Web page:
The latest RTÉ Morning Ireland Extra podcast looks at how you can shop safely and whether you should wash your groceries down when you get home.
As reported by Cian McCormack earlier this week, and outlined below, supermarkets are high-risk sites of infection for Covid-19, according to the Irish Global Health Network.
The network is an independent gathering of people concerned with health inequities globally.
Cian McCormack spoke to Niall Roche, of the Irish Global Health Network and TCD, as well as Dylan H Morris, a PhD candidate in Ecology and Evolutionary Biology at Princeton University.
The booklet is called, 'A quick guide to safe shopping during the Covid-19 pandemic'.
It advises on what to do before, during and after shopping, and how to assess whether your supermarket is doing enough to keep you safe. You can download a copy of the booklet here.
The Irish Global Health Network says it published the guide because some supermarkets were disregarding hygiene standards.
Environmental health specialist Niall Roche, who is a board member of the Irish Global Health Network and an adjunct assistant Professor at the Centre for Global Health at Trinity College in Dublin, said he was "shocked at the level of overcrowding" at his local supermarket when he went there in the early days of the pandemic.
"I spoke to the manager to ask about what guidelines were going on in his particular supermarket and I didn't get a sense that there was a strong level of guidance within that particular store," he said.
He was looking for measures "to protect us as shoppers, to protect me as an individual, and to protect the staff within the supermarket".
Professor Roche acknowledges that a lot of progress has been made since those early days, when he witnessed uncovered bread on open display, and shop floor staff "bunched together stacking the shelves".
Now, it's commonplace to see hand sanitiser at supermarket entrances and markings on the floors to indicate the two-metre social distancing requirement.
"I know environmental health officers have been going around and supporting supermarkets and advising them on infection control measures they can take, and I know supermarkets are responding," he said.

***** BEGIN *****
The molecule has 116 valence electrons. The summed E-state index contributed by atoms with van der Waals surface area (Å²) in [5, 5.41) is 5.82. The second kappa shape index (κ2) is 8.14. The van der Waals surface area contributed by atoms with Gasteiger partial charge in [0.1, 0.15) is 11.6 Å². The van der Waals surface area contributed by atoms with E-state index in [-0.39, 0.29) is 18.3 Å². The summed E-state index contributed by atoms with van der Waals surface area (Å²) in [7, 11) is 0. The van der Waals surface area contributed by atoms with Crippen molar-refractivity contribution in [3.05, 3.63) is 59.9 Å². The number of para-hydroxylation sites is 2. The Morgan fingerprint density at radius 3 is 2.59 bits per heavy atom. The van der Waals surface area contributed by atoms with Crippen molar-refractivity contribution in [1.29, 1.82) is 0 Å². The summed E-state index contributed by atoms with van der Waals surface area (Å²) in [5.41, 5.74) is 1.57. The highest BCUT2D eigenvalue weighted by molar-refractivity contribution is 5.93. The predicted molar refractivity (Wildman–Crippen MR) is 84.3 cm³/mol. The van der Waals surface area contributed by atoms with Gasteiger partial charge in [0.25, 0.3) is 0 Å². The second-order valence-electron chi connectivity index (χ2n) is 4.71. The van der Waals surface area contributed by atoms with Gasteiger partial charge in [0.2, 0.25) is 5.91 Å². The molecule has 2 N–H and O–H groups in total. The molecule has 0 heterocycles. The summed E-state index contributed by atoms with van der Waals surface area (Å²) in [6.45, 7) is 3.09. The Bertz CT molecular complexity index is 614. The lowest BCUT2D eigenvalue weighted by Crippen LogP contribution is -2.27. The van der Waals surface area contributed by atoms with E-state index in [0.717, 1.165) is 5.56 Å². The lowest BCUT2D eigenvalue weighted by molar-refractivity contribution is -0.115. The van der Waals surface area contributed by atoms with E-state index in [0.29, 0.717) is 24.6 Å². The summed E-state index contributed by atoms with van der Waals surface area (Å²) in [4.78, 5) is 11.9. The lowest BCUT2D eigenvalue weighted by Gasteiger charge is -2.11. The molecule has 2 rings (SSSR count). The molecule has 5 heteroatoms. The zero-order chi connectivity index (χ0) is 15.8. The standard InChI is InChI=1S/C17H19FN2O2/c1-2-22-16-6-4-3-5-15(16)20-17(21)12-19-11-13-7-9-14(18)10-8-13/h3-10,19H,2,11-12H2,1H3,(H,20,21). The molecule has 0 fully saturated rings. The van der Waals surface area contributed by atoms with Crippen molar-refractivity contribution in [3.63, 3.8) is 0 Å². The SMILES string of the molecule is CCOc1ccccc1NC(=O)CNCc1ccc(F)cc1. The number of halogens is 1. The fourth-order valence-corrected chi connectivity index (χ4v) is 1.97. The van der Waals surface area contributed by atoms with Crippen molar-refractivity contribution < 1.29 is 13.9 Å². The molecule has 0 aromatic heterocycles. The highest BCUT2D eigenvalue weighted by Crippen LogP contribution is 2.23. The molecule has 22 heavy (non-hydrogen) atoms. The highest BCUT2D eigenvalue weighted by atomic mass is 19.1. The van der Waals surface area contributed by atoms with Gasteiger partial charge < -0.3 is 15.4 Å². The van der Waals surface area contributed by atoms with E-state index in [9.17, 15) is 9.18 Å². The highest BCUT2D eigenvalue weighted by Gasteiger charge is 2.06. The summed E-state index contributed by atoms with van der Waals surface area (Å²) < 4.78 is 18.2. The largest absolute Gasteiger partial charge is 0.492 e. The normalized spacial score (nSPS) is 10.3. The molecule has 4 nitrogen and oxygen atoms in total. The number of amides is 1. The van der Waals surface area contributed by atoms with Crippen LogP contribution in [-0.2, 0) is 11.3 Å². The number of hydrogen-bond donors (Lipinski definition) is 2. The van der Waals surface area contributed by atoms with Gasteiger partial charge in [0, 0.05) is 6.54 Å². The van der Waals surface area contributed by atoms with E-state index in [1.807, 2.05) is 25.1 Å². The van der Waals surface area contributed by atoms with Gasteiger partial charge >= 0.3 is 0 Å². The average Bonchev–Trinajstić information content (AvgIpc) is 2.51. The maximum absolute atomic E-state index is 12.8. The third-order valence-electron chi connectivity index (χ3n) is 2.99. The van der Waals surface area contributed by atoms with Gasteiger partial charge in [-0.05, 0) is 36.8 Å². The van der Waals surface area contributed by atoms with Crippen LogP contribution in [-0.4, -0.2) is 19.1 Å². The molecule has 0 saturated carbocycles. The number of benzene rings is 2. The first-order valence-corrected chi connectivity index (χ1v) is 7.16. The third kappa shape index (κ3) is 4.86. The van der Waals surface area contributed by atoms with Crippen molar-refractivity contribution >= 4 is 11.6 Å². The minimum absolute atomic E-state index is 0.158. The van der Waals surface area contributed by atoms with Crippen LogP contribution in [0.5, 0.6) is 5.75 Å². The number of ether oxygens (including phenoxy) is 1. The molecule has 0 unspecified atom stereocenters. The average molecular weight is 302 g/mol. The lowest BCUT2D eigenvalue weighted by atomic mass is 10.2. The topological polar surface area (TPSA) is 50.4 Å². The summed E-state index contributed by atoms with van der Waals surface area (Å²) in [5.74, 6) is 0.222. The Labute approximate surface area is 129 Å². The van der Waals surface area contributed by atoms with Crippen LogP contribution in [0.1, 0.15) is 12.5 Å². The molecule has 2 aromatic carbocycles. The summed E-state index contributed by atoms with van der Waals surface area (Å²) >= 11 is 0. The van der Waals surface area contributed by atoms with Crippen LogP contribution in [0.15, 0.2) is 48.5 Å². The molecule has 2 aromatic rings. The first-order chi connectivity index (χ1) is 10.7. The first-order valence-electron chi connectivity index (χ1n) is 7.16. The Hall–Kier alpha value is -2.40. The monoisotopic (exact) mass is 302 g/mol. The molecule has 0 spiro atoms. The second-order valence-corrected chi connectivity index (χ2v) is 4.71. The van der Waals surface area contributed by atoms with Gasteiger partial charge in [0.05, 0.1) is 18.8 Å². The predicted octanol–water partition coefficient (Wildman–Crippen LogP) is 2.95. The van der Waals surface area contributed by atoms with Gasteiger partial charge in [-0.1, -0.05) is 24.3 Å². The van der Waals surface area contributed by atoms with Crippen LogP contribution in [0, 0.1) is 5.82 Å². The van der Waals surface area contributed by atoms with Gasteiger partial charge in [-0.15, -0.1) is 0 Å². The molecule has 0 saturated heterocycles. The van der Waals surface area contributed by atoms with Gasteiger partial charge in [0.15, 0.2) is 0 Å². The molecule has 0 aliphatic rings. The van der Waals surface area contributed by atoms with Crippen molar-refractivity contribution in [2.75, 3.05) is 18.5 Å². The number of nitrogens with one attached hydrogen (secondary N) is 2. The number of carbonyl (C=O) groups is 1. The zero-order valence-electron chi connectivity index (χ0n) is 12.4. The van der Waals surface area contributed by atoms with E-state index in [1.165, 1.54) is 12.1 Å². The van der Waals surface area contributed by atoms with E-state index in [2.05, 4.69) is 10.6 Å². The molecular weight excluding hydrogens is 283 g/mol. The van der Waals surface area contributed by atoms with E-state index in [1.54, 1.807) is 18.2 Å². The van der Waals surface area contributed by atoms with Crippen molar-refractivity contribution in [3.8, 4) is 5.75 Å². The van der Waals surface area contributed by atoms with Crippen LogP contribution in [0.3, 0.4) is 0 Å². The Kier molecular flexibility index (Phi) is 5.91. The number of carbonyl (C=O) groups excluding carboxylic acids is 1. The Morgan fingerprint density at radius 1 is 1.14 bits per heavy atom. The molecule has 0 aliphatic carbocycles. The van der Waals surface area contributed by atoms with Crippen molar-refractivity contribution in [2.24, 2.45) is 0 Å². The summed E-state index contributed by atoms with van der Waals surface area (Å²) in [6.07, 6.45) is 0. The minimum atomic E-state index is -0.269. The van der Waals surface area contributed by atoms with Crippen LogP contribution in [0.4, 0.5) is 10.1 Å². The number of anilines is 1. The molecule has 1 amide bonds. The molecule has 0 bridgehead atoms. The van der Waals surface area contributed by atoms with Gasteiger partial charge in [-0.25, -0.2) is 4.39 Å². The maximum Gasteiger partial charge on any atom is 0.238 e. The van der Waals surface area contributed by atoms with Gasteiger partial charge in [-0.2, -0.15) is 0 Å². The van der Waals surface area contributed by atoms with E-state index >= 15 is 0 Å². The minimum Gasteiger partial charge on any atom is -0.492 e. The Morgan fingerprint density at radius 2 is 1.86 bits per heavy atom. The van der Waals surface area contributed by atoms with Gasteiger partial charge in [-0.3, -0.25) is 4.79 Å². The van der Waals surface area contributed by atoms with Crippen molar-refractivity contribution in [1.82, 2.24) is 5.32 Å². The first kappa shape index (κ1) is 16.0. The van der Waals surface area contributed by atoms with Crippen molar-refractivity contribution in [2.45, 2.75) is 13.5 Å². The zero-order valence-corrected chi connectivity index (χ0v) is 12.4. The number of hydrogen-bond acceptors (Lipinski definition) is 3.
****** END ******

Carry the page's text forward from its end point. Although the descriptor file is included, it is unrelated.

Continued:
But what about your groceries? How can you be sure you're not bringing the virus back into your home via the ingredients for your evening meal?
Dylan H Morris is a PhD candidate in Ecology and Evolutionary Biology at Princeton University in the US. He has investigated how long Covid-19 can live on surfaces.
He said: "We experimentally contaminated surfaces, in a safe lab environment, with some virus. And then we came back at regular time intervals to see if the virus was still infectious."
Mr Morris and his colleagues found that the virus lived longest on hard surfaces.
"On steel and plastic, the virus has a half life of six to eight hours, which means that, if you put some virus there, six to eight hours later, half of it would be gone," he said.
"After another six to eight hours, half of that would be gone so a quarter of what was initially there would be left."
So how risky is it to bring those surfaces, in the form of your groceries, back into your house?
"I would say everyone has their own personal level of risk and I would encourage everyone to do what makes them most comfortable," he added.
First of all, cook your food properly.
It's known that severe heat is "a pretty good de-contaminator" and "the virus is going to struggle to do well".
"You should always wash anything you're going to eat raw," and it wouldn't hurt to give it a "slightly more aggressive scrub" in this period of uncertainty.
As for washing your dry goods, Mr Morris said it's a question of "risk reduction".
"None of us can eliminate all the risk in our lives but if you've been out in public and you wash your hands or if you've unwrapped something that was recently touched by someone else and thrown it away and then wash your hands again, it'll reduce the risk a bit.
"It'll never reduce it to zero but equally it's not going to be as high as if you didn't do that," added Mr Morris.